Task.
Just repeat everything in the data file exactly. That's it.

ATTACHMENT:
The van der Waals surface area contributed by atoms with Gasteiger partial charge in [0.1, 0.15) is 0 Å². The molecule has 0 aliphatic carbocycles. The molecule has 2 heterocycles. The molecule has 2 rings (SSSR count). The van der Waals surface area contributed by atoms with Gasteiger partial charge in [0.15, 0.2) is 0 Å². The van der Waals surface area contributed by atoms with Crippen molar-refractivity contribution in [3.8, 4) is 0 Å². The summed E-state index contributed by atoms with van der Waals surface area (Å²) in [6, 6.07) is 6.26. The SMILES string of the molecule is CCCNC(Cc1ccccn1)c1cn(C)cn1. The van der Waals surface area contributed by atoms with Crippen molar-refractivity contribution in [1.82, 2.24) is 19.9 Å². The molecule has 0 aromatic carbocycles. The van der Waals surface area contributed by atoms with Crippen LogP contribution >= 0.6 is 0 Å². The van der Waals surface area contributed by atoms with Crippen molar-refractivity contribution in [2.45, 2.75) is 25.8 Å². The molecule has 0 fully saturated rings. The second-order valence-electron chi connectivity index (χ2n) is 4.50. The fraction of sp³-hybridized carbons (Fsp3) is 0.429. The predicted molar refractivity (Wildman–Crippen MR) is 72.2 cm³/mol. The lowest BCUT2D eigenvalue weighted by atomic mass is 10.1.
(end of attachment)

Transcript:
The van der Waals surface area contributed by atoms with Gasteiger partial charge in [0.1, 0.15) is 0 Å². The molecule has 0 aliphatic carbocycles. The molecule has 2 heterocycles. The molecule has 2 rings (SSSR count). The van der Waals surface area contributed by atoms with Gasteiger partial charge in [0.15, 0.2) is 0 Å². The van der Waals surface area contributed by atoms with Crippen molar-refractivity contribution in [3.8, 4) is 0 Å². The summed E-state index contributed by atoms with van der Waals surface area (Å²) in [6, 6.07) is 6.26. The SMILES string of the molecule is CCCNC(Cc1ccccn1)c1cn(C)cn1. The van der Waals surface area contributed by atoms with Crippen molar-refractivity contribution in [1.82, 2.24) is 19.9 Å². The molecule has 0 aromatic carbocycles. The van der Waals surface area contributed by atoms with Crippen LogP contribution >= 0.6 is 0 Å². The van der Waals surface area contributed by atoms with Crippen molar-refractivity contribution in [2.45, 2.75) is 25.8 Å². The molecule has 0 fully saturated rings. The second-order valence-electron chi connectivity index (χ2n) is 4.50. The fraction of sp³-hybridized carbons (Fsp3) is 0.429. The predicted molar refractivity (Wildman–Crippen MR) is 72.2 cm³/mol. The lowest BCUT2D eigenvalue weighted by atomic mass is 10.1.